Jane Litte is the founder of Dear Author, a lawyer, and a lover of pencil skirts. She self publishes NA and contemporaries (and publishes with Berkley and Montlake) and spends her downtime reading romances and writing about them. Her TBR pile is much larger than the one shown in the picture and not as pretty. You can reach Jane by email at jane @ dearauthor dot com


  1. Kristen
    Jun 26, 2008 @ 08:55:23

    But by saying that

    romance doesn't seem dark enough

    she essentially displays how narrowly she’s read the genre – not that I think the books she talks about in the article are really romances anyway, not in the way most RWA members would define – because both paranormal and urban fantasy are rife with dark. In fact, it would be harder to find something considered “light” these days.

  2. Ann Somerville
    Jun 26, 2008 @ 09:47:15

    romances are in some ways more like pornography than crime novels or thrillers.

    Of course the best analogy for romance is porn. Romance is about people and love and relationships and difficulties and happy endings, and so is porn…oh, wait.

    In their purest form, they are wholly instrumental, manipulating the reader's emotions and providing reliable effects, without encouraging different interpretations.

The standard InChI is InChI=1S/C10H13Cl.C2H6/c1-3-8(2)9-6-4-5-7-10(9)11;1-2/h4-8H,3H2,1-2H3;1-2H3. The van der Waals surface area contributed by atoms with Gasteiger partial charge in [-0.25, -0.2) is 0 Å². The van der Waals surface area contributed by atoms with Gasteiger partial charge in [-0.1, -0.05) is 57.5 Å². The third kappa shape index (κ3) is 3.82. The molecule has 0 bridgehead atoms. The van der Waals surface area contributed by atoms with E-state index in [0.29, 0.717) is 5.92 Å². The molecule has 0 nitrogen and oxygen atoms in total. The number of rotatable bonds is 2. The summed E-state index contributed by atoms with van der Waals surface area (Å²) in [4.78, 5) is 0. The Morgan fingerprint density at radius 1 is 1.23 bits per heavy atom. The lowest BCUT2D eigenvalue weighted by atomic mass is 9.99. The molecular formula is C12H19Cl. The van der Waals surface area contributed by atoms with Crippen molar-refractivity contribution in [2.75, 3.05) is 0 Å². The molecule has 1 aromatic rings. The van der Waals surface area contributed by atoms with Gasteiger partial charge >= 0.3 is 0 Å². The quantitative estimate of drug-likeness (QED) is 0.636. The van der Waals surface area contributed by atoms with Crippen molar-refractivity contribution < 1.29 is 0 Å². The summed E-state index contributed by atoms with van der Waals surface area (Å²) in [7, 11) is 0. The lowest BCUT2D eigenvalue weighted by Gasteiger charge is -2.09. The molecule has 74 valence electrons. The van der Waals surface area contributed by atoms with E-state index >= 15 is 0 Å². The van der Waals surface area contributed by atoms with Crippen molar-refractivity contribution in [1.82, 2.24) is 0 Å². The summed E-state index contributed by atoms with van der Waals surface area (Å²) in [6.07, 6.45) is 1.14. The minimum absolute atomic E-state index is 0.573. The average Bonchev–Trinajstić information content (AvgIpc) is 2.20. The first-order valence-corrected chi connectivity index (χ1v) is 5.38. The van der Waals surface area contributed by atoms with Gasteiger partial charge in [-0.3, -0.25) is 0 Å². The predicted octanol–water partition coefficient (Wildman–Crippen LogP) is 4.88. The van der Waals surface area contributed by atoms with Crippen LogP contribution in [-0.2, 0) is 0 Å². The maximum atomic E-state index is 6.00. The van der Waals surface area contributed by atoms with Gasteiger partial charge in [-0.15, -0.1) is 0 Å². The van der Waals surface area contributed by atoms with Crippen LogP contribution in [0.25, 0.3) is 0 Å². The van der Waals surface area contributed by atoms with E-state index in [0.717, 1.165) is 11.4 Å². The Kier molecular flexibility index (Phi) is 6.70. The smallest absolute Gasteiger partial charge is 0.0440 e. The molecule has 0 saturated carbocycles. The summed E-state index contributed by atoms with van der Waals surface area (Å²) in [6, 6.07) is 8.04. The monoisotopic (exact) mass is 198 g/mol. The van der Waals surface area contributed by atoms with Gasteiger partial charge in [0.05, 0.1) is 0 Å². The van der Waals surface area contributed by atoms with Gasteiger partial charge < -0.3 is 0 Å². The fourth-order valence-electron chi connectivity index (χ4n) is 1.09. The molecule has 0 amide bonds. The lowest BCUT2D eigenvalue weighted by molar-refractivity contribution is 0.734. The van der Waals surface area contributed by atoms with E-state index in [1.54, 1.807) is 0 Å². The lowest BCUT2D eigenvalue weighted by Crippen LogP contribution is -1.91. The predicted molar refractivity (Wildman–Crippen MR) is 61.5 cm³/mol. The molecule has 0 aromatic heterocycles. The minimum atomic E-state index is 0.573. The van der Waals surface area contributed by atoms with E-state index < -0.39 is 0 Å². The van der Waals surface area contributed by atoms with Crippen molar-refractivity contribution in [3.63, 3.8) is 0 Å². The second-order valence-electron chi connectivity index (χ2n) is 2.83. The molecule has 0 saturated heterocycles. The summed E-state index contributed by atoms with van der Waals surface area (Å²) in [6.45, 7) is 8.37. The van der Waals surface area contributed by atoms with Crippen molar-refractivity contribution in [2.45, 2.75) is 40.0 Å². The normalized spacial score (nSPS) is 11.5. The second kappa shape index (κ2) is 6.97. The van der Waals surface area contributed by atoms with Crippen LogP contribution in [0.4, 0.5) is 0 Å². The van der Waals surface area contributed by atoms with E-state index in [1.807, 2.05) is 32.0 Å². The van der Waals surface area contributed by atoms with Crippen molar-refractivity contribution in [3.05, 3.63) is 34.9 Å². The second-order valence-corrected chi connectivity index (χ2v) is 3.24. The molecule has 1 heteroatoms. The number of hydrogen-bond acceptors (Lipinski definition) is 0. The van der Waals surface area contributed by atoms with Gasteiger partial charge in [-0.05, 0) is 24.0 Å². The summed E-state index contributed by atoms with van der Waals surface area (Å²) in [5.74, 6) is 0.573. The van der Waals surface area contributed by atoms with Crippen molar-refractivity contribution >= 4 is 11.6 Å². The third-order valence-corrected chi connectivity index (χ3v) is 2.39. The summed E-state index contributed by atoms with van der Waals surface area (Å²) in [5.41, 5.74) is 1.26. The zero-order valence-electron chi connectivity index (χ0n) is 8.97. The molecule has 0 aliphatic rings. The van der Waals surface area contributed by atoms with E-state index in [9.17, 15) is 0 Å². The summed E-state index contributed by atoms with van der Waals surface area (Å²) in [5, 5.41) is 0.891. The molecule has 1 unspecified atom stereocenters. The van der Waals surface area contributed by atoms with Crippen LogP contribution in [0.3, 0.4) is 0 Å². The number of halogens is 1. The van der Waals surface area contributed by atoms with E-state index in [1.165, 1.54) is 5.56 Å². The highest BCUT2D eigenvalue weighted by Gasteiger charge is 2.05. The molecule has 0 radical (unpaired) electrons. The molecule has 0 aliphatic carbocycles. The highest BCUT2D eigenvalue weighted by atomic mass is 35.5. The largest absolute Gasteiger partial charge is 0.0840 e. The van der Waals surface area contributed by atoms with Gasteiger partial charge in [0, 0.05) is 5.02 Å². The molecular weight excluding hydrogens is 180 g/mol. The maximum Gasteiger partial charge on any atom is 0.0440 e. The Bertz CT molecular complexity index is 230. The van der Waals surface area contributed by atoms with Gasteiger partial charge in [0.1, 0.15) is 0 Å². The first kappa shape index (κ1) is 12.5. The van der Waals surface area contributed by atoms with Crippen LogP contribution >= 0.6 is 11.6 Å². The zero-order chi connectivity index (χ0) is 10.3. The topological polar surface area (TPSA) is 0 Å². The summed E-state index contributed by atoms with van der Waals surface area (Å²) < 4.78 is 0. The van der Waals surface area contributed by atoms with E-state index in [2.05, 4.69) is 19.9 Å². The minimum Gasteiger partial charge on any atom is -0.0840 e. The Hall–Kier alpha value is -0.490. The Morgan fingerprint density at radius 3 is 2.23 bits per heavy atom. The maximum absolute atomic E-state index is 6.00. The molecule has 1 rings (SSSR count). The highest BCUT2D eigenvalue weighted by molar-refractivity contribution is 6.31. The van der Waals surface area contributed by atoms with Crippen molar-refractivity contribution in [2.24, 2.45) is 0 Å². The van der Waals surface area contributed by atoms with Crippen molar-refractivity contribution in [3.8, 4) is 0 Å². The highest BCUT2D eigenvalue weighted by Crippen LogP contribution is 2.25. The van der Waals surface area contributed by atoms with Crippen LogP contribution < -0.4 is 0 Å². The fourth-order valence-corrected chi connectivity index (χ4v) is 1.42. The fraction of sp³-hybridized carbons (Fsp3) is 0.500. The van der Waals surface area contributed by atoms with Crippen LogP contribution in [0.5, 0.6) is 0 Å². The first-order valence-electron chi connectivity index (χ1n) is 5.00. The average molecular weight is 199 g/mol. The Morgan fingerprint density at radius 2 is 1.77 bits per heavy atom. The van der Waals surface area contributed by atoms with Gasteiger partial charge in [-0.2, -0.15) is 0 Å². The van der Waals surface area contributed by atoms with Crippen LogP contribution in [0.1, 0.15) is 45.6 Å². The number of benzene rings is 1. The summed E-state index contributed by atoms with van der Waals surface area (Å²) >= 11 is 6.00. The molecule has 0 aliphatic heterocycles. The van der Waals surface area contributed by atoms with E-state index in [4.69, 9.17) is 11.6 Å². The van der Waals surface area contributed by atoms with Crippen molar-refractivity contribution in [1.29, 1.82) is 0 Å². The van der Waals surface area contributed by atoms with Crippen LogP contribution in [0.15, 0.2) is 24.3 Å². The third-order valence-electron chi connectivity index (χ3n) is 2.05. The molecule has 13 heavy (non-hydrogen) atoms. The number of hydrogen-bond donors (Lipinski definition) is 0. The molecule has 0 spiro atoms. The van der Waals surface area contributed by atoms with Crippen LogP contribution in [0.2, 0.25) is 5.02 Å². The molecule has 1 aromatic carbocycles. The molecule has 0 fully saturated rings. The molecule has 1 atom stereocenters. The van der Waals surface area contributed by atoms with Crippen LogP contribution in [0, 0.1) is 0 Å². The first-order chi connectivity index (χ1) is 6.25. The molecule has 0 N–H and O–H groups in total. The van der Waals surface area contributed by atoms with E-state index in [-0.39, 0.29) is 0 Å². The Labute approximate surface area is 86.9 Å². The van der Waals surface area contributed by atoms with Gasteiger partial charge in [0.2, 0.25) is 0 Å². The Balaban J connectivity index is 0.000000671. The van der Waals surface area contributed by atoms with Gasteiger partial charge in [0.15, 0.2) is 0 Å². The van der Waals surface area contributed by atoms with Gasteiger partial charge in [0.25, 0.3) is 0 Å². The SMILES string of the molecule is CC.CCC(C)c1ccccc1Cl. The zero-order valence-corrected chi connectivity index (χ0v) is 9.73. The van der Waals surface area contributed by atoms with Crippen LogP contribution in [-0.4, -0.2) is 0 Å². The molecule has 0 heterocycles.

Because no horror story, thriller or mystery ever does that.

    It is not entirely clear why efforts to take romance out of its ghetto haven't worked

    Two words – women’s work. She’s falling for the same segregationist nonsense by equating the one genre dominated by female writers with porn, and explicitly excluding two genres dominated by men – crime and thrillers – from that odious comparison.

    She’s dancing around the gender divide but never coming down firmly on it. “One thing holding popular romance back may be that it is aimed so explicitly at women.” No – the real difference is that the other genres made the crossover is that they’re mainly written by men. What women do, is never taken as seriously as what men do. Women read crime, horror and every other genre under the sun, but romance is their writing stronghold. Ergo, romance must be less wonderful.

  3. kirsten saell
    Jun 26, 2008 @ 12:12:02

    Of course the best analogy for romance is porn. Romance is about people and love and relationships and difficulties and happy endings, and so is porn…oh, wait.

    Well, one could argue that the pr0n is all about the “happy ending”. For the guy anyway.

    I just love this woman’s assertion that “dark, harsh, depressing, violent, power-hungry, despairing, masculine” = good fiction, whereas “love, happiness, contentment, giving, relationships, feminine” = trite garbage.

  4. emily
    Jun 26, 2008 @ 15:27:43

    I’m not at all sure about the starting assumption. I haven’t noticed fantasy (especially high fantasy), sci fi, erotica, westerns or any other traditional ‘pulp’ mass produced entertainment genre getting a huge amount of respect.

  5. Jenns
    Jun 26, 2008 @ 19:10:08

    It’s true that those genres don’t get much in the way of respect, but I think that romance faces a lot more bashing.
    And what’s with the comeback of romance bashing, anyway? I thought (hoped) we left the worst of it behind in the 90’s!

  6. emily
    Jun 30, 2008 @ 16:00:28

    Perhaps because romance is a much bigger target, and experiencing some resurgence and expansion?